Example: A Plaintiff is injured in a car accident. S/he cannot return to work for 10 months on account of his/her injuries. Let’s say that it’s a broken hand and broken ribs. In month 11, the Plaintiff tries to return to his/her job as a general labourer. The Plaintiff is able to work Monday and Tuesday, but not the rest of the week. The Plaintiff then tries to return to work the following Monday, but has to stop mid shift on account of debilitating pain. The Plaintiff then goes to see his/her doctor who tells him/her to take it easy and that returning to work is not in the cards right now. Months pass and the Plaintiff tries to return to work again, without success. The family doctor and the Plaintiff agree that the Plaintiff is not in a position to return to work on account of his/her accident related injuries and that the best course of action is applying for CPP Disability.
The Plaintiff and his/her personal injury lawyer can show the insurer, their lawyer along with the Court that the Plaintiff was motivated to return to work; tried to return to work; yet his/her injuries were so bad that s/he was prevented from working. This makes for a stronger claim rather than a Plaintiff just sitting at home and not mitigating his/her losses.
Other ingredients which help make for a successful personal injury case?
Photographs of the injuries, of the accident scene, the hazards which caused the accident or the damage to the vehicle(s) are always helpful. They add context to the words on the page.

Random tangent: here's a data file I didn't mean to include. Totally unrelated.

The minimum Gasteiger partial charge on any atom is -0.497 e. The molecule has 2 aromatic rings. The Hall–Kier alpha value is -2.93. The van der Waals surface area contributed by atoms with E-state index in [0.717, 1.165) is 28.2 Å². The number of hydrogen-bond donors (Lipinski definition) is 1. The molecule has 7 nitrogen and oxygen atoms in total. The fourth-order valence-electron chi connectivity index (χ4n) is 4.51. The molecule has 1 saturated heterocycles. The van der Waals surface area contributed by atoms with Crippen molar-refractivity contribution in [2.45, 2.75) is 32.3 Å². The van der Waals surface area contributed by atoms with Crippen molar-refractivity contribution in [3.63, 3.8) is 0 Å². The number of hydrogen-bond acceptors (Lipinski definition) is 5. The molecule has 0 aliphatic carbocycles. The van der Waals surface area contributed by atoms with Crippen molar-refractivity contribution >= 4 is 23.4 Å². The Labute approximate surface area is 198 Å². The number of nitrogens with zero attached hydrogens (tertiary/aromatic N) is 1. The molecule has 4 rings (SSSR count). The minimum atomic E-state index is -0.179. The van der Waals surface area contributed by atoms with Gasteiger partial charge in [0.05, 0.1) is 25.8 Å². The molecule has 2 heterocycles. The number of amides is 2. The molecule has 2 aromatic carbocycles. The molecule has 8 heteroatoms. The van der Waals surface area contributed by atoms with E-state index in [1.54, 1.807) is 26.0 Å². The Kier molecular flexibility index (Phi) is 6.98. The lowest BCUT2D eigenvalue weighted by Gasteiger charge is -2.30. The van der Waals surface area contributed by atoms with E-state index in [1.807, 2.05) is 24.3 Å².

Will say statements from witnesses are helpful as well. These are statements from either witnesses to the accident, or lay witnesses who can provide additional details about how the accident impacted the life of the Plaintiff. A good will say statement from a lay witness can paint a picture of the sort of person the Plaintiff was before the accident; along with how the accident has changed that person’s life. The more drastic the change as a result of the accident, the stronger the case in the Plaintiff’s favour.
Receipts for out of pocket expenses are important. It’s not enough for a Plaintiff to say that s/he has spent thousands of dollars out of his/her own pocket on treatment, medication, parking etc from the accident. Courts and insures alike need concrete evidence. That concrete evidence comes in the form of receipts to reimburse a Plaintiff for his/her out of pocket expenses. The Judge and insurer will not take your word for it to same way that Revenue Canada needs proof of expenses. It’s the same concept which far too few Plaintiffs fail to appreciate.
Getting on a form of disability can strengthen a Plaintiff’s case as well. After a serious accident and insurer may take a hard line position denying that the Plaintiff’s injuries are legitimate. But if post accident the Plaintiff needs to apply for disability and gets approved; the insurer will have a hard time denying that the injuries are legitimate. If the government of Ontario or the government of Canada acknowledges that post accident that the Plaintiff is disabled, then how can an insurance company take the position to deny that the Plaintiff is disabled or injured. That’s not to say that an insurer may pivot and try to establish that the Plaintiff’s disability/injuries are not related or caused by the accident. This is a different argument (causation) vs. arguing the legitimacy of the injuries themselves.